Functional Health Part 2 – Gut Health – Trend Report 2020 Extract
Gut health in 2020 has hit its tipping point – its entrance into the mainstream marks a point of no return to the old school.
On the edge – Gut Health’s tipping point
It’s becoming increasingly common to see British supermarkets now regularly stocking fermented foods outside of the world food aisle. Kefir is now surprisingly commonplace, found in contemporary fast-food retailers all the way to Leon, M&S, and Morrisons. The Kombucha category is a gold rush at the moment especially.
Pivot in consumer targeting
Over 40% of the nation’s kefir was consumed by over 65s in 2018, taking the sales of fermented dairy products to £4.2m (The Grocer, Mar 2019). Yet, all the food and drink marketing, in terms of messaging and media placement, is clearly geared towards millennials. With the 16-44 age range accounting for just 27.9% of consumption, this was a missed opportunity at the beginning of 2019.
Yeo Valley, The Collective, and Danone’s Light & Free are the mainstream players in kefir updating it to the 21st Century and making it relevant to the younger consumers’ preference for natural flavours and products functionally healthy and low in sugar.
Vegan Kefir: Bang on trend
Coconut milk brand CoYo released a vegan kefir in February 2019, the first of its kind (Mintel, Mar 2019). Dairy-free yogurt products are commonly soy, almond, or coconut based. But Oatly has products across dairy-free custard, fraiche, spreads, ‘oatghurt’ – and with a recent launch into ice cream, oat mylk may be the next kefir release.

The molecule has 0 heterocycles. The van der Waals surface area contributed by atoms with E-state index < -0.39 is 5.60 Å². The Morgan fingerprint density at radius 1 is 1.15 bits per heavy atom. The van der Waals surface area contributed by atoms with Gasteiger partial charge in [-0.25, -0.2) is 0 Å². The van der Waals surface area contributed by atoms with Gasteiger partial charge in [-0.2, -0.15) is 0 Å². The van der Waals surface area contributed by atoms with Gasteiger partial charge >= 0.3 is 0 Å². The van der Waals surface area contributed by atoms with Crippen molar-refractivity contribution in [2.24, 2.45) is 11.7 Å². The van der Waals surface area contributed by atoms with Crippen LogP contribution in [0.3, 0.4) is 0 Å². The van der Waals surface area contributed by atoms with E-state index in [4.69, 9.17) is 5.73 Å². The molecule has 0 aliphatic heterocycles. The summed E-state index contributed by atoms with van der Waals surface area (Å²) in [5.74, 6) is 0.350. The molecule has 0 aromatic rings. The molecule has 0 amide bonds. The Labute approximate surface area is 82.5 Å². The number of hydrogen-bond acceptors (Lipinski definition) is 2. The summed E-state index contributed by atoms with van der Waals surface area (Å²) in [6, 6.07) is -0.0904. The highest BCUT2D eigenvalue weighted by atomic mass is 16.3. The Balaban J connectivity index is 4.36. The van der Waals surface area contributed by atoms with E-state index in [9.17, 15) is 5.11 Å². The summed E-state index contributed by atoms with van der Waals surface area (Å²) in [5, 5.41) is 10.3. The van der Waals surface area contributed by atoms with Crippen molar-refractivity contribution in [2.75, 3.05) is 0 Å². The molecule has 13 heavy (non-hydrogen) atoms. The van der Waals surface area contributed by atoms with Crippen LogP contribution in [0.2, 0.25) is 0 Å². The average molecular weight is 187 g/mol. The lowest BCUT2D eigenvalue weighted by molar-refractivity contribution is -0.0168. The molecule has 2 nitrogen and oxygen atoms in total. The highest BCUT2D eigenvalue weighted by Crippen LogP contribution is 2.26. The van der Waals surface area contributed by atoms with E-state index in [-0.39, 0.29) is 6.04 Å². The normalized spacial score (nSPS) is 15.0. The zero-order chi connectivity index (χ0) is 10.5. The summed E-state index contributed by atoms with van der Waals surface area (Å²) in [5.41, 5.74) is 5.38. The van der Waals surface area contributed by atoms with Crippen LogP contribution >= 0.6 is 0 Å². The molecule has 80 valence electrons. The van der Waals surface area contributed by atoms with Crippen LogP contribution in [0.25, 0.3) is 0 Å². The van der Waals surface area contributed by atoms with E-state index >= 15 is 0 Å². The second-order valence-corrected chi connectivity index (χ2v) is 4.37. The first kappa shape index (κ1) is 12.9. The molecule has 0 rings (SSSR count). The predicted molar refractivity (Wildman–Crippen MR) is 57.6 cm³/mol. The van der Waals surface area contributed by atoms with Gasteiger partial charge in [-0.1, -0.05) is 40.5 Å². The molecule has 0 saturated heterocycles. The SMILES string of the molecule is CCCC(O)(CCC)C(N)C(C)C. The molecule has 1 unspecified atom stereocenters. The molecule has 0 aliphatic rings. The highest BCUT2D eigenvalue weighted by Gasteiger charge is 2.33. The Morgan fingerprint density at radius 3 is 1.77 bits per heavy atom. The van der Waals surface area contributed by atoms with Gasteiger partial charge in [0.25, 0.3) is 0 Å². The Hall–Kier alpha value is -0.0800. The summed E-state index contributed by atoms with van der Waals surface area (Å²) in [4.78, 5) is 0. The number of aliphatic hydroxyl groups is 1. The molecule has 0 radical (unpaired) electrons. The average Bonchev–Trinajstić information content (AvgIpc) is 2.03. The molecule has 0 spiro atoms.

Are the big 4 missing out?
M&S launched an own label kefir in 2018 with Morrisons following suit, but neither Tesco, Asda, nor Sainsbury’s have launched a competitor. In due time?
Non-alcoholic drinks fuelling kombucha
Another pivot point in positioning fermentables can be seen in kombucha. There is a growing demand for a wider choice in non-alcoholic drinks market, especially among the health-conscious millennial market.
With non-alcoholic gins, wines, beers, and ciders to compete with, kombucha is also presenting itself as rival to the soft drinks and fruit juice markets too, becoming increasingly available in cafes and faster food independents as an alternative to soft drinks.
Kombucha boasts an acceptable taste and texture in comparison to other health and probiotic drinks, and can be flavoured to heighten appeal – especially with the likes of on trend flavours like ginger, and raspberry. Much like the trend towards cocktails without alcohol, kombucha is a fizzy drink with the additives.
Have fermentables become superfoods?
When a health food goes mainstream it can be easily slotted into the superfood category. The future of fermentable looks to be contained to a premium positioning, so this niche within the health foods markets set to stay this way – that is, until a big player interrupts the market, turning a profit with cheap mass production (Foodspark, Jan 2019).
Discover more about the trends we will be seeing this year in our full trend report.